In accordance with the invention, the organic polyisocyanate is reacted with the addition product of an alkylene oxide and a linear, non-ionic polysaccharide, the addition product having a molecular weight of at least 100,000 and preferably of at least about 300,000. The alkylene oxides useful in the production of such addition products will generally include compounds having the formula ##STR1## wherein R1, R2, R3 and R4 are the same or different and are selected from the class consisting of hydrogen and lower alkyl groups containing from one to five carbon atoms, such as methyl, ethyl, propyl, butyl and pentyl groups. Preferably, at least one of R1, R2, R3 and R4 is hydrogen and the total number of carbons comprising R1, R2, R3 and R4 attached to the oxirane ring does not exceed five. Examples of suitable alkylene oxides useful in the practice of the invention are ethylene oxide, propylene oxide, butylene oxide, pentylene oxide, 1-methyl-2-pentene oxide, trimethylene oxide and tetramethylene oxide. Other suitable alkylene oxides useful in the practice of the invention will readily occur to those skilled in the art. If desired, a mixture of two or more different alkylene oxides may be used to provide the viscosifiers of the invention. The amount of alkylene oxide used in the preparation of the viscosifiers of the invention may vary within wide limits and will to a large extent depend upon the polysaccharide used. Generally, enough alkylene oxide is reacted with the polysaccharide to make the resulting addition product as well as the polyisocyanate cross-linked addition product water soluble. As used herein the expression "water soluble" means that the viscosifiers of the invention are sufficiently soluble in water to provide aqueous solutions including at least one percent by weight of the dissolved viscosifier. Preferably, the alkylene oxides will comprise ethylene and propylene oxides, and mixtures thereof, and the alkylene oxide content of the addition product will vary from about 30% by weight to about 70% by weight of the total addition product.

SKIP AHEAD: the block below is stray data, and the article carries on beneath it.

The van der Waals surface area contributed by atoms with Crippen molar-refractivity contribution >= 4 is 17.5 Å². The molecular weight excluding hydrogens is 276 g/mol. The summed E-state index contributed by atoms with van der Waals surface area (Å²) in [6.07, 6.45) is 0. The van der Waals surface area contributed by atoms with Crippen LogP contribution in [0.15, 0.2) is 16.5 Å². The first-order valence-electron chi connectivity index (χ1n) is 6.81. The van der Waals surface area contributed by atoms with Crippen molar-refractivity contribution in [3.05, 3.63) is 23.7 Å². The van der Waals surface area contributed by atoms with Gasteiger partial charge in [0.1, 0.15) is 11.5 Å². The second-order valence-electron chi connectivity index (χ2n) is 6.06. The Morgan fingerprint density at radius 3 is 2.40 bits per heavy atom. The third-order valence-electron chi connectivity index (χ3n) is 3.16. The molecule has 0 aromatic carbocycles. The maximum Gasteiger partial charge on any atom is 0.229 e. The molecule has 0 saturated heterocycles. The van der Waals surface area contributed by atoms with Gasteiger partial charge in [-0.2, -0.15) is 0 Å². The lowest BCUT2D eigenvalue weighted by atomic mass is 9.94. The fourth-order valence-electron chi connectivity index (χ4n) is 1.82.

The polysaccharides useful in the practice of the invention are the linear, non-ionic polysaccharides. Suitable polysaccharides include cellulose and starches, such for example as amylose. Generally speaking, the polysaccharide used in the practice of the invention will be formed of repeating structural units of the formula ##STR2##
The useful polysaccharides include those which are not per se water soluble, but which are rendered water soluble by reaction with the alkylene oxides as described above to provide non-ionic polysaccharide ethers which may then be crosslinked with the polyisocyanate to provide the novel viscosifier components of the invention. In this connection, the amount of polyisocyanate used to crosslink the polysaccharide ether may vary within wide limits provided that the resulting cross-linked product is water soluble. Generally, an amount of polyisocyanate is employed such that there is a minimum of an average of one crosslink derived from the polyisocyanate for every 2,000 repeating structural units of the type described in Formula II above, up to a maximum of an average of one crosslink for every 20 of such repeating structural units. Stated otherwise, the molar amount of polyisocyanate that should be used to crosslink the alkylene oxide-polysaccharide addition product will range from a value of (0.0005n/m) to a value of (0.5n/m) where n is the number of repeating units of Formula II above in the polysaccharide, and m is the average number of isocyanato groups per polyisocyanate molecule. Examples of suitable polysaccharide ethers which are the product of the reaction of a linear non-ionic polysaccharide and an alkylene oxide are hydroxyalkyl celluloses, such as hydroxyethyl cellulose and hydroxypropyl cellulose, alkyhydroxyalkyl celluloses such as methylhydroxypropyl cellulose, and mixed hydroxyalkyl cellulose eithers such as hydroxyethyl, hydroxypropyl cellulose ethers. Other water-soluble non-ionic polysaccharide ethers useful in the practice of the invention will readily occur to those skilled in the art.